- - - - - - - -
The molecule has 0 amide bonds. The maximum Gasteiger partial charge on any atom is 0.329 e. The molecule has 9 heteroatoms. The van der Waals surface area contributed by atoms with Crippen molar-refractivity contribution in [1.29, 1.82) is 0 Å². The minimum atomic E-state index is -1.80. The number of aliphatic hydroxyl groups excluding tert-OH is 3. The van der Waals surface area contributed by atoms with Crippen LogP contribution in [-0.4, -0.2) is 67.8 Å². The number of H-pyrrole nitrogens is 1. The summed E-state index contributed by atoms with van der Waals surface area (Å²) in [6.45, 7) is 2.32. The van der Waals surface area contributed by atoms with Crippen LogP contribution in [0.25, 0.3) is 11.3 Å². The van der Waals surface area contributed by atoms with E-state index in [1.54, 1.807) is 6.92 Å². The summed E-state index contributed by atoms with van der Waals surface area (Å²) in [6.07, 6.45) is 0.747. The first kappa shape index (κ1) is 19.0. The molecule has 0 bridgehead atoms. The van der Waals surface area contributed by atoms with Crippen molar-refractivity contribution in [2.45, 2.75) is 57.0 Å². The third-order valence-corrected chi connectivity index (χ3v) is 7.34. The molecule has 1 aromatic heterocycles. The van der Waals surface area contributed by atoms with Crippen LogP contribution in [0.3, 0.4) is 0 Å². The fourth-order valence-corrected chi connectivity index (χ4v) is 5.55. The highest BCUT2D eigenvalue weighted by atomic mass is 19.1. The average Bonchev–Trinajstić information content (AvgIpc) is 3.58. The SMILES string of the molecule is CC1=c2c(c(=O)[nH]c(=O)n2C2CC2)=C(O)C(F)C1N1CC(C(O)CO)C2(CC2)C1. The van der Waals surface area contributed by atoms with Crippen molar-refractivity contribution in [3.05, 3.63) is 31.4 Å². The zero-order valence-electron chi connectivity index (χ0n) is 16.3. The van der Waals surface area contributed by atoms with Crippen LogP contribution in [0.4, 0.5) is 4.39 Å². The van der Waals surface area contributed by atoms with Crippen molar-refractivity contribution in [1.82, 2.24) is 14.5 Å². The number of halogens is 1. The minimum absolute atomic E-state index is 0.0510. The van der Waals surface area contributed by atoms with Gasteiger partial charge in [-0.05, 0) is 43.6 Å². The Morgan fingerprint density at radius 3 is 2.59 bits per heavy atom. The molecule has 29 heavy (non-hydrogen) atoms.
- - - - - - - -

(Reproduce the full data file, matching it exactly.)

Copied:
The molecule has 0 amide bonds. The maximum Gasteiger partial charge on any atom is 0.329 e. The molecule has 9 heteroatoms. The van der Waals surface area contributed by atoms with Crippen molar-refractivity contribution in [1.29, 1.82) is 0 Å². The minimum atomic E-state index is -1.80. The number of aliphatic hydroxyl groups excluding tert-OH is 3. The van der Waals surface area contributed by atoms with Crippen LogP contribution in [-0.4, -0.2) is 67.8 Å². The number of H-pyrrole nitrogens is 1. The summed E-state index contributed by atoms with van der Waals surface area (Å²) in [6.45, 7) is 2.32. The van der Waals surface area contributed by atoms with Crippen LogP contribution in [0.25, 0.3) is 11.3 Å². The van der Waals surface area contributed by atoms with E-state index in [1.54, 1.807) is 6.92 Å². The summed E-state index contributed by atoms with van der Waals surface area (Å²) in [6.07, 6.45) is 0.747. The first kappa shape index (κ1) is 19.0. The molecule has 0 bridgehead atoms. The van der Waals surface area contributed by atoms with Crippen molar-refractivity contribution in [2.45, 2.75) is 57.0 Å². The third-order valence-corrected chi connectivity index (χ3v) is 7.34. The molecule has 1 aromatic heterocycles. The van der Waals surface area contributed by atoms with Crippen LogP contribution in [0.3, 0.4) is 0 Å². The fourth-order valence-corrected chi connectivity index (χ4v) is 5.55. The highest BCUT2D eigenvalue weighted by atomic mass is 19.1. The average Bonchev–Trinajstić information content (AvgIpc) is 3.58. The SMILES string of the molecule is CC1=c2c(c(=O)[nH]c(=O)n2C2CC2)=C(O)C(F)C1N1CC(C(O)CO)C2(CC2)C1. The van der Waals surface area contributed by atoms with Crippen molar-refractivity contribution in [3.05, 3.63) is 31.4 Å². The zero-order valence-electron chi connectivity index (χ0n) is 16.3. The van der Waals surface area contributed by atoms with Crippen LogP contribution in [0.4, 0.5) is 4.39 Å². The van der Waals surface area contributed by atoms with Crippen molar-refractivity contribution in [1.82, 2.24) is 14.5 Å². The number of halogens is 1. The minimum absolute atomic E-state index is 0.0510. The van der Waals surface area contributed by atoms with Gasteiger partial charge in [-0.05, 0) is 43.6 Å². The Morgan fingerprint density at radius 3 is 2.59 bits per heavy atom. The molecule has 29 heavy (non-hydrogen) atoms.